The rest of the elements of the film are icing on the cake. The musical numbers are fun and provide their own laughs as well. There’s also a ton of cameos by a number of celebrities (Jack Black, Whoopi Goldberg, Selena Gomez just to name a few) that provide more jokes and laughs as well. Last, but not least, the heartwarming feel good story of any Muppet movie is there as well. While you may see it coming, that doesn’t take anything away from the genuine feelings that you develop for the Muppets over the course of the film.

Red Band Project rating – 4/5 stars // Rated PG // runtime – 1h 38m

Arthur Christmas

Arthur Christmas (pictured above) is Santa's youngest son and sets out on a quest to deliver the last Christmas present in the film that bears his name.

Not going to lie, I didn’t think much going into Arthur Christmas. I thought it was going to be just another cheesy holiday film about Christmas. However, from the opening sequence alone I was pretty much sold on this film.

The film opens on Christmas Eve as Santa and his elves are delivering the last bunch of presents. When they return home to the North Pole Santa proclaims that he can’t wait to do this all again next year, much to the chagrin of his oldest son Steve-who expected his dad to step down after this year. Amidst all this celebration, it is discovered that one present went undelivered. Out of 2 billion kids what’s just one missed present? That sets up a quest (and the plot of our protagonist) for Santa’s younger son Arthur. For what little time is left on Christmas Eve, Arthur strives to deliver this last present. For what does Christmas ultimately mean if even one child loses faith in Santa?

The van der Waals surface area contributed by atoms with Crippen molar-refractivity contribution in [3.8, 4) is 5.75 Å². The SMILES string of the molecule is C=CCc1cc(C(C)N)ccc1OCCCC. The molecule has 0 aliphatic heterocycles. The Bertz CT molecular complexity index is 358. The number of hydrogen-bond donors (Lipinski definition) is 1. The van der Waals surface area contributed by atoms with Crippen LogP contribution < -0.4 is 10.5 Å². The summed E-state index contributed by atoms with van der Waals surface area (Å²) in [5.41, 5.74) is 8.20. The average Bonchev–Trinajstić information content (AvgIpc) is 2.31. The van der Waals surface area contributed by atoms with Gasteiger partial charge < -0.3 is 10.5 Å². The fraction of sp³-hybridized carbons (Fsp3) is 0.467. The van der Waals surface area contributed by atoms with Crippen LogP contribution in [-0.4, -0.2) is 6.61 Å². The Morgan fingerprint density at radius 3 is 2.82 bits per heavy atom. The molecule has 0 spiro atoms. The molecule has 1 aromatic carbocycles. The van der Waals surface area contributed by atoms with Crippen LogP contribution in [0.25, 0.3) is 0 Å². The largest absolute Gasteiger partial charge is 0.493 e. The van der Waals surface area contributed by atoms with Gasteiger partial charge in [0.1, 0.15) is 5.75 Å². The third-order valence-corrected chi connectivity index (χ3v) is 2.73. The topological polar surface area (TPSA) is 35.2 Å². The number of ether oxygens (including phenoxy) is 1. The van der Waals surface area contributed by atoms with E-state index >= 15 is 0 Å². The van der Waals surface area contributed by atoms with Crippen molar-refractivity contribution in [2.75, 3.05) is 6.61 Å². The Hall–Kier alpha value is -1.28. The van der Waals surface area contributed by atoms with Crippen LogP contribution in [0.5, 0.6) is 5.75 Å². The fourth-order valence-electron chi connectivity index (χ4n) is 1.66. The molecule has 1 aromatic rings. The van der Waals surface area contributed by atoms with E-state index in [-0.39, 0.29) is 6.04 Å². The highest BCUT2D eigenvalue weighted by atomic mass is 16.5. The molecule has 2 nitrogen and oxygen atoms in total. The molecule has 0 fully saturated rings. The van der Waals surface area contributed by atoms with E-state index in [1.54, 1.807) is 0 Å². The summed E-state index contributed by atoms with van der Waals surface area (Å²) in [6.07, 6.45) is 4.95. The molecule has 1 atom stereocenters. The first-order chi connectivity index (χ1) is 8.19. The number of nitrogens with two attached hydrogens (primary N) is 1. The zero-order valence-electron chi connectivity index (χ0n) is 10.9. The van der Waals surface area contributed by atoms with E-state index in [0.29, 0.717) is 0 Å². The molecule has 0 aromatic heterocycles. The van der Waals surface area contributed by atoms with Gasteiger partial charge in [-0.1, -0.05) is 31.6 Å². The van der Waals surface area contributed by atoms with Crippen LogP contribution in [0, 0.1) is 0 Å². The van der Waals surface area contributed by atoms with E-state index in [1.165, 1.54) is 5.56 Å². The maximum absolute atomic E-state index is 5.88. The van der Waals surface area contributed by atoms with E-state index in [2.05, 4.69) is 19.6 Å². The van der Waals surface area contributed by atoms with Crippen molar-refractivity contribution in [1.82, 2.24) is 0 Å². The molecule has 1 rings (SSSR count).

Santa on the bridge of the S1, a new sleigh for the new millenium.